I was a bit unsure whether this question belonged here, but after finding many questions requesting advice with respect to mathematics studies I decided to go ahead.

Over the last year I have developed a strong interest in mathematics and would like to pursue it at the university level. The long-term goal is graduate studies.

My original intent was to first pursue a B.Sc in mathematics. I had met with the undergraduate coordinator at a university I would like to enrol in and he recommended that based upon my background that I may be better off pursuing a masters degree with a qualifying year comprised of advanced undergraduate courses.

My background is:

  • Degrees: B.Comm (Economics), M.A. (Economics)

  • Mathematical Courses: Business Calculus, Mathematics for Economists (includes calculus, linear algebra, set theory, optimization, topology), Introductory Statistics, Econometrics

  • Research Experience: Four RAships, two upcoming publications (not in mathematics)

  • Self-study: Calculus (Stewart), Linear Algebra (Strang), Currently working on: A Course of Pure Mathematics (Hardy)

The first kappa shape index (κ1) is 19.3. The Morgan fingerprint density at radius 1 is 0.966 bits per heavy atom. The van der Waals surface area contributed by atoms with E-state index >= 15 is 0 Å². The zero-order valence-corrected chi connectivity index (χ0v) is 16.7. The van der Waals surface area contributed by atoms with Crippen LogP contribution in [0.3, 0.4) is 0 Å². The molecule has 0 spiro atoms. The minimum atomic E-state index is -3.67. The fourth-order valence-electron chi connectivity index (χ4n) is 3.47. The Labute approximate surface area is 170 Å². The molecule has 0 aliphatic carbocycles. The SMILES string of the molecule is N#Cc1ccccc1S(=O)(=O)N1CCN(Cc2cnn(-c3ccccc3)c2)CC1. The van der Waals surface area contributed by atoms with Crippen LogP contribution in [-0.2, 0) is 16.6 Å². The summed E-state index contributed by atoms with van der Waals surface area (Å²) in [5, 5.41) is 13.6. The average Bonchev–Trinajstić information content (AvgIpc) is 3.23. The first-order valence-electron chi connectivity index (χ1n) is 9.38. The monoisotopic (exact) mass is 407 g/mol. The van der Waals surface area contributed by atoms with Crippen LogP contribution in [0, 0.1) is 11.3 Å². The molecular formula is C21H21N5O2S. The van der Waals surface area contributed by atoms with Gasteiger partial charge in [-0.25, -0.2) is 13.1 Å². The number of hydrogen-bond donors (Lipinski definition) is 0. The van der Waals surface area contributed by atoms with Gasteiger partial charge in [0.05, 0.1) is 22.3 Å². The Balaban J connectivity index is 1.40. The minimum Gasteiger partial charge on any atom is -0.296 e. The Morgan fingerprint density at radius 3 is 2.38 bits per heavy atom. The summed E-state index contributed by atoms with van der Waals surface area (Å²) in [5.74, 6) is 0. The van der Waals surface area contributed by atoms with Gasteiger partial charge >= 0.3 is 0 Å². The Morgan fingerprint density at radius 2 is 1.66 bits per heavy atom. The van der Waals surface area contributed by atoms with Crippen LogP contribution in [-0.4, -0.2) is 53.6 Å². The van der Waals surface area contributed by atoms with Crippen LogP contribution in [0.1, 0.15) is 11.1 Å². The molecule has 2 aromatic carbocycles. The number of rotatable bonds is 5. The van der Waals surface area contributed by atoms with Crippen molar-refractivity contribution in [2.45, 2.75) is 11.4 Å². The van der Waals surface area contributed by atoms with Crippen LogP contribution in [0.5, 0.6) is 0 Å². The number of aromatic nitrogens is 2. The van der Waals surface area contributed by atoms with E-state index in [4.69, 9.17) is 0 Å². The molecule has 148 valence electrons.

I would like to ask that given an individual with a background in a quantitative field, what are the pros and cons with pursuing either of these options.


2 Answers 2


If possible, avoid the 2nd undergrad. To see if possible, pick an online copy of a typical textbook, level advanced undergraduate/graduate, and browse it for fun, and do some of the early exercises. Examples: Artin: Algebra; Munkres: Topology; Spivak: Calculus on Manifolds (or more advanced; Guillemin & Pollack;: Differential Topology); or better yet, browse whatever the curriculum of your chosen university indicated for this fall semester as text books. It doesn't have to appear easy, as you are supposed to learn it; and learning math is hard, no matter what your future classmates will falsely claim: most of them struggle too. But it shouldn't terrify you either.


I'm unsure whether the 2nd undergrad will actually help you at all, because I'm not sure how good Undergrads in math are in the US, you might end up re learning a ton of stuff you already knew to begin with. And that can lead to some frustration.

I've gone over Stwart's and Strang's books and they are overall very nice. Try to see what particular topic interests you and go over some papers, see what is missing in your pool of knowledge and build a consensus of where is it being thought.

If you find that most of your deficit can be solved with some Undergrad Courses, and many Grad courses, go for that Graduate degree directly, but if you find that many of your deficits are in an undergrad level, perhaps doing that second undergrad is not such a bad idea, since you would be starting with a handicap against other people coming from a math undergrad.

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